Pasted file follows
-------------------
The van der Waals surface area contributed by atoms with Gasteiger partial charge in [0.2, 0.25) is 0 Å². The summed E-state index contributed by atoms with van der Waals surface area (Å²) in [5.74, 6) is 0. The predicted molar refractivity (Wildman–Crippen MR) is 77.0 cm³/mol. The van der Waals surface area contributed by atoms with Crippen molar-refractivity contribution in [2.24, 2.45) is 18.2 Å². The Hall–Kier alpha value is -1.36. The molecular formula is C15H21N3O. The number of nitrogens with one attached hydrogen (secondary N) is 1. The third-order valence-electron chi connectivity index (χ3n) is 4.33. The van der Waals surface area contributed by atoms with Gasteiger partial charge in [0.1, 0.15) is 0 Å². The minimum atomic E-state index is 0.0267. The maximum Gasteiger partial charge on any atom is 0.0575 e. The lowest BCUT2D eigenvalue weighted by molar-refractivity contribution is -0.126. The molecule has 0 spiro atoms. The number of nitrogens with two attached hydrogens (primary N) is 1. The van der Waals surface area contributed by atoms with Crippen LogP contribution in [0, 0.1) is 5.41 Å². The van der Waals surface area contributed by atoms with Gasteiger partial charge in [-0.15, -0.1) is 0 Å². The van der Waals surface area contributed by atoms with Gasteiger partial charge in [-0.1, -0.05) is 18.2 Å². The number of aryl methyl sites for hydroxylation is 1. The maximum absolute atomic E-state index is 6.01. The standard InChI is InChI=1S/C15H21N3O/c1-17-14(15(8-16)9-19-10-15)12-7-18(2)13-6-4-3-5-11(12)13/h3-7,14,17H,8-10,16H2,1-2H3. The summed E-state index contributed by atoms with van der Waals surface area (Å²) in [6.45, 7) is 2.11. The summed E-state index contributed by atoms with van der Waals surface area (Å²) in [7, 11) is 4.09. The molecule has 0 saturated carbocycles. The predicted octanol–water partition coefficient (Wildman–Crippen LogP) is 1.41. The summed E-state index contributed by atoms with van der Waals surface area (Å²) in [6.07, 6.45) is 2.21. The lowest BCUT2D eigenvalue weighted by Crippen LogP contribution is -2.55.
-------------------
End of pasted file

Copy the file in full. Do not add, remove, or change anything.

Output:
The van der Waals surface area contributed by atoms with Gasteiger partial charge in [0.2, 0.25) is 0 Å². The summed E-state index contributed by atoms with van der Waals surface area (Å²) in [5.74, 6) is 0. The predicted molar refractivity (Wildman–Crippen MR) is 77.0 cm³/mol. The van der Waals surface area contributed by atoms with Crippen molar-refractivity contribution in [2.24, 2.45) is 18.2 Å². The Hall–Kier alpha value is -1.36. The molecular formula is C15H21N3O. The number of nitrogens with one attached hydrogen (secondary N) is 1. The third-order valence-electron chi connectivity index (χ3n) is 4.33. The van der Waals surface area contributed by atoms with Gasteiger partial charge in [0.1, 0.15) is 0 Å². The minimum atomic E-state index is 0.0267. The maximum Gasteiger partial charge on any atom is 0.0575 e. The lowest BCUT2D eigenvalue weighted by molar-refractivity contribution is -0.126. The molecule has 0 spiro atoms. The number of nitrogens with two attached hydrogens (primary N) is 1. The van der Waals surface area contributed by atoms with Crippen LogP contribution in [0, 0.1) is 5.41 Å². The van der Waals surface area contributed by atoms with Gasteiger partial charge in [-0.15, -0.1) is 0 Å². The van der Waals surface area contributed by atoms with Gasteiger partial charge in [-0.1, -0.05) is 18.2 Å². The number of aryl methyl sites for hydroxylation is 1. The maximum absolute atomic E-state index is 6.01. The standard InChI is InChI=1S/C15H21N3O/c1-17-14(15(8-16)9-19-10-15)12-7-18(2)13-6-4-3-5-11(12)13/h3-7,14,17H,8-10,16H2,1-2H3. The summed E-state index contributed by atoms with van der Waals surface area (Å²) in [6.45, 7) is 2.11. The summed E-state index contributed by atoms with van der Waals surface area (Å²) in [7, 11) is 4.09. The molecule has 0 saturated carbocycles. The predicted octanol–water partition coefficient (Wildman–Crippen LogP) is 1.41. The summed E-state index contributed by atoms with van der Waals surface area (Å²) in [6.07, 6.45) is 2.21. The lowest BCUT2D eigenvalue weighted by Crippen LogP contribution is -2.55.